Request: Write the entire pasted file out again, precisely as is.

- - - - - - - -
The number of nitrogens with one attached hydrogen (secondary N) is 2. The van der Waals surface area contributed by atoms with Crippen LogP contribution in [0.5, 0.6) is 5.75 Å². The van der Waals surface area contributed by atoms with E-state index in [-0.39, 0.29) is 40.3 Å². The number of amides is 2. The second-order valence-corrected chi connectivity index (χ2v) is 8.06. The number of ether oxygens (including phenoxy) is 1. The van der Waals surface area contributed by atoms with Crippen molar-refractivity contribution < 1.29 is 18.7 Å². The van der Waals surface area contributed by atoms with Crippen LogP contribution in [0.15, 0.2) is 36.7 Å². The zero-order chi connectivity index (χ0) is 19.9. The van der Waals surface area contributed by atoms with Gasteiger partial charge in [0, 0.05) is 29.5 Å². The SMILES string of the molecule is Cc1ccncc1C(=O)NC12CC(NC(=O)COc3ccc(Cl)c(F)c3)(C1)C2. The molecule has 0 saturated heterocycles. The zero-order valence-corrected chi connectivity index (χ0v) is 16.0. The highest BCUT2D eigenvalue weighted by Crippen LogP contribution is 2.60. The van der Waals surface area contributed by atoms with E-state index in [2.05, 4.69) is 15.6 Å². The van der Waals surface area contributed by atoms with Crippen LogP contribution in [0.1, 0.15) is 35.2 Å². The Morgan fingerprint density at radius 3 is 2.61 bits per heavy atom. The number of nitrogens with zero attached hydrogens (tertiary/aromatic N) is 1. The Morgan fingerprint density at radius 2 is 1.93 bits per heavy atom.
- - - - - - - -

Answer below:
The number of nitrogens with one attached hydrogen (secondary N) is 2. The van der Waals surface area contributed by atoms with Crippen LogP contribution in [0.5, 0.6) is 5.75 Å². The van der Waals surface area contributed by atoms with E-state index in [-0.39, 0.29) is 40.3 Å². The number of amides is 2. The second-order valence-corrected chi connectivity index (χ2v) is 8.06. The number of ether oxygens (including phenoxy) is 1. The van der Waals surface area contributed by atoms with Crippen molar-refractivity contribution < 1.29 is 18.7 Å². The van der Waals surface area contributed by atoms with Crippen LogP contribution in [0.15, 0.2) is 36.7 Å². The zero-order chi connectivity index (χ0) is 19.9. The van der Waals surface area contributed by atoms with Gasteiger partial charge in [0, 0.05) is 29.5 Å². The SMILES string of the molecule is Cc1ccncc1C(=O)NC12CC(NC(=O)COc3ccc(Cl)c(F)c3)(C1)C2. The molecule has 0 saturated heterocycles. The zero-order valence-corrected chi connectivity index (χ0v) is 16.0. The highest BCUT2D eigenvalue weighted by Crippen LogP contribution is 2.60. The van der Waals surface area contributed by atoms with E-state index in [2.05, 4.69) is 15.6 Å². The van der Waals surface area contributed by atoms with Crippen LogP contribution in [0.1, 0.15) is 35.2 Å². The Morgan fingerprint density at radius 3 is 2.61 bits per heavy atom. The number of nitrogens with zero attached hydrogens (tertiary/aromatic N) is 1. The Morgan fingerprint density at radius 2 is 1.93 bits per heavy atom.